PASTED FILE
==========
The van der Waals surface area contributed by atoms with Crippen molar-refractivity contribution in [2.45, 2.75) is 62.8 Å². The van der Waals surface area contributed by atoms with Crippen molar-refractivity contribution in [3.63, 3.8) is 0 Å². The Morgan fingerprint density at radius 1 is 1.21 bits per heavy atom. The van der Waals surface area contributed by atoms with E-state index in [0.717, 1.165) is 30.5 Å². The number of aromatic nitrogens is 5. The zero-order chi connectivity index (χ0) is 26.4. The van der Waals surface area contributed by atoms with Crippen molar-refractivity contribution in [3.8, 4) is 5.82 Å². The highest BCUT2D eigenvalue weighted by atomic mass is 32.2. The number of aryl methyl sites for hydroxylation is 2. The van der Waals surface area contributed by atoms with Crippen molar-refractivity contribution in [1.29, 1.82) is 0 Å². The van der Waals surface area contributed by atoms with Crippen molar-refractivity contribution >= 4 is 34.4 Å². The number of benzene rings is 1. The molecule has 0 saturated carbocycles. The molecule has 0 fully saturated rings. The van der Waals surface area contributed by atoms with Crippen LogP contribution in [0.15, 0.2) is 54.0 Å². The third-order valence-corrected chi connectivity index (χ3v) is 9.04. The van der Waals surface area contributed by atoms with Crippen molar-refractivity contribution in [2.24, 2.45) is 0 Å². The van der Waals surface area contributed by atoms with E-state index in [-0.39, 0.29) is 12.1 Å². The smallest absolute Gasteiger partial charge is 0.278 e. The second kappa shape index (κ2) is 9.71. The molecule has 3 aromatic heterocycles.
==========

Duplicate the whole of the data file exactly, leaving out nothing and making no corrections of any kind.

The van der Waals surface area contributed by atoms with Crippen molar-refractivity contribution in [2.45, 2.75) is 62.8 Å². The van der Waals surface area contributed by atoms with Crippen molar-refractivity contribution in [3.63, 3.8) is 0 Å². The Morgan fingerprint density at radius 1 is 1.21 bits per heavy atom. The van der Waals surface area contributed by atoms with E-state index in [0.717, 1.165) is 30.5 Å². The number of aromatic nitrogens is 5. The zero-order chi connectivity index (χ0) is 26.4. The van der Waals surface area contributed by atoms with Crippen molar-refractivity contribution in [3.8, 4) is 5.82 Å². The highest BCUT2D eigenvalue weighted by atomic mass is 32.2. The number of aryl methyl sites for hydroxylation is 2. The van der Waals surface area contributed by atoms with Crippen molar-refractivity contribution in [1.29, 1.82) is 0 Å². The van der Waals surface area contributed by atoms with Crippen molar-refractivity contribution >= 4 is 34.4 Å². The number of benzene rings is 1. The molecule has 0 saturated carbocycles. The molecule has 0 fully saturated rings. The van der Waals surface area contributed by atoms with Crippen LogP contribution in [0.15, 0.2) is 54.0 Å². The third-order valence-corrected chi connectivity index (χ3v) is 9.04. The van der Waals surface area contributed by atoms with Crippen molar-refractivity contribution in [2.24, 2.45) is 0 Å². The van der Waals surface area contributed by atoms with E-state index in [-0.39, 0.29) is 12.1 Å². The smallest absolute Gasteiger partial charge is 0.278 e. The second kappa shape index (κ2) is 9.71. The molecule has 3 aromatic heterocycles.